As the show progresses past its midway point the audience’s understanding of why exactly it is that Henry Naylor and his creative team have produced this fascinating play becomes more clear.
It is not just a form of therapy in itself for its originator, nor is it a particularly impressive social commentary, nor a revolutionary critique of the West’s journalism. It’s not even a great example of how to share photography. It is part all of these things, but mostly it is a regularly impressive, always emotive, and invitingly intimate exploration of our personal capacity for empathy, and a reminder of our collective inability to retain a sense of perspective.
In a deeply personal and reflective manner, Naylor invites the audience to pause for thought while he runs around the stage with a nervous but excitable energy, whipping up anecdotes and regaling us with impressions of those close to him during that time. During the hour and a bit we are sat there engulfed by this storytelling maestro at work, we are never too far away from drawing parallels about our own lived experiences. This is brought to a head at the end of the show when the audience is left to ponder a particularly stark image which is still etched into my mind. Without spoiling it for you, I’ll just say that as Naylor exited the stage and the lights faded to black, there was an unmoved and pertinent silence. That silence was not artificial.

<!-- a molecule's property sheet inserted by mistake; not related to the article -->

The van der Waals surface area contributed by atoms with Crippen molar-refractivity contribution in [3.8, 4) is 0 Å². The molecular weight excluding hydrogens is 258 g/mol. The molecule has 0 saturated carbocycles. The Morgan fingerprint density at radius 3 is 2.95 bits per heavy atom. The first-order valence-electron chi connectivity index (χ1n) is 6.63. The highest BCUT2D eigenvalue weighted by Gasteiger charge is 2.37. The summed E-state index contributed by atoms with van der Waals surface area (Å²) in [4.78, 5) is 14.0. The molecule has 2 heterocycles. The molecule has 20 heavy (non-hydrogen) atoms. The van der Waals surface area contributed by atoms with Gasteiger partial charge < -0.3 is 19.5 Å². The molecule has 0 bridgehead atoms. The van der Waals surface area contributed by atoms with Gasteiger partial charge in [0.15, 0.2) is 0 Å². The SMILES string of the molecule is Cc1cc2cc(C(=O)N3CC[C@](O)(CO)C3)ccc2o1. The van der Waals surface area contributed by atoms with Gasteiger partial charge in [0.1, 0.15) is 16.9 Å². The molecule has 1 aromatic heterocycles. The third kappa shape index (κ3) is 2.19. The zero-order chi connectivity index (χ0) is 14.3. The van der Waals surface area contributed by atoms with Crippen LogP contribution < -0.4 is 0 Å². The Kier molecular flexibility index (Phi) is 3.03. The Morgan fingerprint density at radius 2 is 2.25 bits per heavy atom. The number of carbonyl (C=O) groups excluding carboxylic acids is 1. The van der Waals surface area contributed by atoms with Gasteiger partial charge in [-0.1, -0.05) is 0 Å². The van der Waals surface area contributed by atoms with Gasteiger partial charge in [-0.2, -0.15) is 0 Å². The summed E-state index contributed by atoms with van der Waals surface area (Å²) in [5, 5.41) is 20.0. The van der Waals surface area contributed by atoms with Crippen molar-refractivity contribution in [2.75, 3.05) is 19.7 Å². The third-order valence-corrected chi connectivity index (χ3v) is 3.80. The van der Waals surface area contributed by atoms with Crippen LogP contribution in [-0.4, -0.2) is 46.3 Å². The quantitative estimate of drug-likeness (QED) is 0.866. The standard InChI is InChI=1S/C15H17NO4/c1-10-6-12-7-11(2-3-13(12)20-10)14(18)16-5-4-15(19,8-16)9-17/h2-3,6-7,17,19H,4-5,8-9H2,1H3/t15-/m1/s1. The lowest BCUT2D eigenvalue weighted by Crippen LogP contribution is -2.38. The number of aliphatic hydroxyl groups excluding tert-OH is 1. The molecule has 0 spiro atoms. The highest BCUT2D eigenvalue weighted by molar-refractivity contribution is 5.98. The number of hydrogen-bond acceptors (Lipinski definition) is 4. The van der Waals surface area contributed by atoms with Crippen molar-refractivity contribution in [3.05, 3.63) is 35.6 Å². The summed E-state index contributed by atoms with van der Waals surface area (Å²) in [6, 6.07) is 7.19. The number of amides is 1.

At its core Afghanistan is Not Funny is a fantastic piece of theatre delivered in a charming, often humorous and highly personal way. It toes the line between self-indulgent and exploitative, and genius – and despite some stumbles along the way it comes out very clearly on the right side. In a time at which there is a war once again raging in Europe and people are more divided than ever, this play is a reminder that empathy and emotional intelligence are both valuable and underappreciated qualities. It is timely and impactful.
When the applause eventually began after that silence it was from an audience whom Naylor will hope are somewhat different in mindset to the audience that entered. I know I certainly am.
Afghanistan is Not Funny plays at the Arcola Theatre in Dalston until 11 March 2023. For more information or to buy tickets visit: https://www.arcolatheatre.com/whats-on/afghanistan-is-not-funny/
Photos by Steve Ullathorne